When I looked on the internet later, I found a Facebook page that carried the same reports, in similar language. Presumably that was the woman's source. I also found a Wikipedia page on the conflict, which framed things in more neutral terms, based on a number of apparently independent sources. Although there were some unpleasant incidents reported by the mainstream news media, these were neither as drastic nor as one-sided as the Facebook material suggested. So while I don't have sufficient evidence to disprove the atrocities completely, I cannot see enough evidence to take them as seriously as she does.

Many Facebook pages use dramatic images to increase circulation. There have been images of billboards supposedly encouraging criminal behaviour. Snopes shows that a fake billboard, supposedly displayed in Finland to encourage rape by migrants, was actually based on a genuine billboard displayed in Liberia to offer support to rape victims. Georgina Guedes finds another version of the same billboard in South Africa, this time supposedly promoting violence against white farmers.

And both sides are now using the fake billboard tactic. Today someone tweeted a picture of a billboard advertising some Trump property development, which was supposedly displayed in an Indian slum, with people sleeping on the street below. A few hours later, the same person deleted the tweet and apologized for the fake.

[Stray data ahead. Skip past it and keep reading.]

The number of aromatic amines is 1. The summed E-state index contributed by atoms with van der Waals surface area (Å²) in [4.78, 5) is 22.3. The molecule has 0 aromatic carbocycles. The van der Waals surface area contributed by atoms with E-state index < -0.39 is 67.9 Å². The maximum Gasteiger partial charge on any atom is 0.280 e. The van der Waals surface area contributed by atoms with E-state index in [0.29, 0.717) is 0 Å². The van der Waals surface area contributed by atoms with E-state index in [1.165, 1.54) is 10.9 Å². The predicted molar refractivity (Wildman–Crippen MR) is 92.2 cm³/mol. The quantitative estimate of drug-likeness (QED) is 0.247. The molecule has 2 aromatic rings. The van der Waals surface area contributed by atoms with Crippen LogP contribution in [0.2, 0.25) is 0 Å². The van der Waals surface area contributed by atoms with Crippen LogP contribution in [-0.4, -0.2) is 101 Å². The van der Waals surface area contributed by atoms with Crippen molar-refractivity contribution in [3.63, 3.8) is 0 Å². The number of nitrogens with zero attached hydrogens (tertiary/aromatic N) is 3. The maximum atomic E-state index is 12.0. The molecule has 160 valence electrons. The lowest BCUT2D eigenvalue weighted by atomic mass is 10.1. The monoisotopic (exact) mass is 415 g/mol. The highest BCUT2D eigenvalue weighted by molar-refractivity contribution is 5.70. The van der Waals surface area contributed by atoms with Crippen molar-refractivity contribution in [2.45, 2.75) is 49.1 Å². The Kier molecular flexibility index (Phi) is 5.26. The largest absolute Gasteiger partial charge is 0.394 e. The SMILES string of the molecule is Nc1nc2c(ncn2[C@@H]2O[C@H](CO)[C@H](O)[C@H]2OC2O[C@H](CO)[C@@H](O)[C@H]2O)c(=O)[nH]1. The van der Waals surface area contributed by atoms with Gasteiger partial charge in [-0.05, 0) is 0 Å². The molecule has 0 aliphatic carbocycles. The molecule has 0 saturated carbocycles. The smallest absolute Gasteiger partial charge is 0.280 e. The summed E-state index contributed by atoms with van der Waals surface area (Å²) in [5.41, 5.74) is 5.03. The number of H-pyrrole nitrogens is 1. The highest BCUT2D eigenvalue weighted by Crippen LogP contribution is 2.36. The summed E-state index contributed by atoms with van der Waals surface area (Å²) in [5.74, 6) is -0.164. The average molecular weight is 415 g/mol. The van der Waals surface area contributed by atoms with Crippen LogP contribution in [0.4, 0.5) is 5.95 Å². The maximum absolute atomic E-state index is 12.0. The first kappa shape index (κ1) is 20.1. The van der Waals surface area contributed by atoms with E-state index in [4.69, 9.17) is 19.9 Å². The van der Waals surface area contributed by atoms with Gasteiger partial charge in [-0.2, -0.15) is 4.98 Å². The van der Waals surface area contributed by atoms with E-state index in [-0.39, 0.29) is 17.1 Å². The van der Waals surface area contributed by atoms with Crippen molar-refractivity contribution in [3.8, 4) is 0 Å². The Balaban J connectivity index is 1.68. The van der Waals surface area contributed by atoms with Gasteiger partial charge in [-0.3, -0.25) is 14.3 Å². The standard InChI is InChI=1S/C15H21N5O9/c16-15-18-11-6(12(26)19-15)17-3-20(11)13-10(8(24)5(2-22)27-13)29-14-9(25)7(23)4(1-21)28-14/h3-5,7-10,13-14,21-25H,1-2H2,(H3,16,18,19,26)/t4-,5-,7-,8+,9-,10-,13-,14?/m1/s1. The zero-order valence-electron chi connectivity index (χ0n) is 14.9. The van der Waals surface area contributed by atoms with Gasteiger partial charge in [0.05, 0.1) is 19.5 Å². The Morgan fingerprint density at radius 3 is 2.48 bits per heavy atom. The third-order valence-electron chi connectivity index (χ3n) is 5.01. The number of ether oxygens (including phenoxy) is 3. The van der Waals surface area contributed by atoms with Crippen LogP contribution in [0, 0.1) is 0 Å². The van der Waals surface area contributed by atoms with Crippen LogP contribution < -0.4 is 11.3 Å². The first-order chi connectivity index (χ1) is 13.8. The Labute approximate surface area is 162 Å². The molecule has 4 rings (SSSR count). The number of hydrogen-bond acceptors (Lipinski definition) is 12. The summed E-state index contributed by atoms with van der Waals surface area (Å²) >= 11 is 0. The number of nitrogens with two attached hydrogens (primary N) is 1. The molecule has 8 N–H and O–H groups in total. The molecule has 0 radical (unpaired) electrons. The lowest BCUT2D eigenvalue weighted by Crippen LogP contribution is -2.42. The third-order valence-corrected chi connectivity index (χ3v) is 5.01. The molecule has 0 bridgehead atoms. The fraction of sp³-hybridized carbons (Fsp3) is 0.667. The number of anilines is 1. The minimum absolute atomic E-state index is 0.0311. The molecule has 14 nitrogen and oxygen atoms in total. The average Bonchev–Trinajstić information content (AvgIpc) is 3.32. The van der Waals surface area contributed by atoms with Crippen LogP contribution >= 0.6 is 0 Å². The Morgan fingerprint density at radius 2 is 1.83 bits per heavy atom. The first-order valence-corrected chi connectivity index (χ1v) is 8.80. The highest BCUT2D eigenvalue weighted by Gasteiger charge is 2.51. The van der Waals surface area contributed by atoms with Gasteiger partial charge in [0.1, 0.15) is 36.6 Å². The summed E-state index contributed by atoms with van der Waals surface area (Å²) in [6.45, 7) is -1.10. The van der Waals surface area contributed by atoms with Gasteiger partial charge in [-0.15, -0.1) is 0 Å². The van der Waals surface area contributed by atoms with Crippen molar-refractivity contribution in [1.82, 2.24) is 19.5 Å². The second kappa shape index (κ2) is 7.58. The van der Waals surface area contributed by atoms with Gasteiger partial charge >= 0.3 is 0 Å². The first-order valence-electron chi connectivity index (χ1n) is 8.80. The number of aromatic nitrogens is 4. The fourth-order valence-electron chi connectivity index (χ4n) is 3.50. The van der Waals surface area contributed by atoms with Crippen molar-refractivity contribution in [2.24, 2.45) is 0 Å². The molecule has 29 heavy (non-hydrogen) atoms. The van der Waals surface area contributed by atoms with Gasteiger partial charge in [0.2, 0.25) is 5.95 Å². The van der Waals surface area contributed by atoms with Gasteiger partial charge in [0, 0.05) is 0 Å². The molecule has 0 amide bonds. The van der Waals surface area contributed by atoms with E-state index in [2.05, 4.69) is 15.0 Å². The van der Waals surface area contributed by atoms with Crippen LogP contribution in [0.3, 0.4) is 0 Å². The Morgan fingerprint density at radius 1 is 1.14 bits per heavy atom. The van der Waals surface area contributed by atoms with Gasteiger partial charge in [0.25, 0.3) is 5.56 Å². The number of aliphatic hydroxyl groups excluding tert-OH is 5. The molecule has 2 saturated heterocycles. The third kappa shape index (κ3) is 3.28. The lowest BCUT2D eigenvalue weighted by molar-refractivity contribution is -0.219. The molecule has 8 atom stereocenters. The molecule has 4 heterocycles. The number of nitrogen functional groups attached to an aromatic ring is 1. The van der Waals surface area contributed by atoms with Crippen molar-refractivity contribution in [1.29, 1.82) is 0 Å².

Many people find it harder to apply the same critical eye to material that they are instinctively sympathetic to. But as I said in my earlier piece on The Purpose of Truth (November 2016), the more I want to believe something (because it fits my preconceptions), the more I should doubt it.

BBC Guidelines - things to ask yourself before you share a claim
  • Have I heard of the publisher before?
  • Is this the source I think it is, or does it sound a bit like them?
  • Can I point to where this happened on a map?
  • Has this been reported anywhere else?
  • Is there more than one piece of evidence for this claim?
  • Could this be something else?

How to spot a fake US election claim (BBC News, 2 November 2016) Fake news in 2016: What it is, what it wasn't, how to help (BBC News, 30 December 2016)

How to verify photos and videos on social media networks (The Observers, France 24, 10 November 2015)

Dan Evon, You Can't Do That in Finland (Snopes, 11 January 2016)

Georgina Guedes, The ANC is not encouraging black people to kill whites (eNews Channel Africa, 10 March 2016)

Laurie Penny, Against Bargaining: On not taking leave of your senses (The Baffler, 18 November 2016)

Wikipedia: BBC News, eNews Channel Africa, France 24, Snopes, The Baffler

Related post: The Purpose of Truth (November 2016)

The Purpose of Truth

The more I want to believe this (because it fits my preconceptions), the more I should doubt it.
I don't know whether this is genuine. If these tweets even exist, do they represent the views of a real Trump supporter. And even if this is genuine, does it matter that one Trump supporter looks dangerously inconsistent? What conclusions, if any, am I justified in drawing from this? Should I be comforted because my low opinion of Trump supporters in general is corroborated? What should I now feel?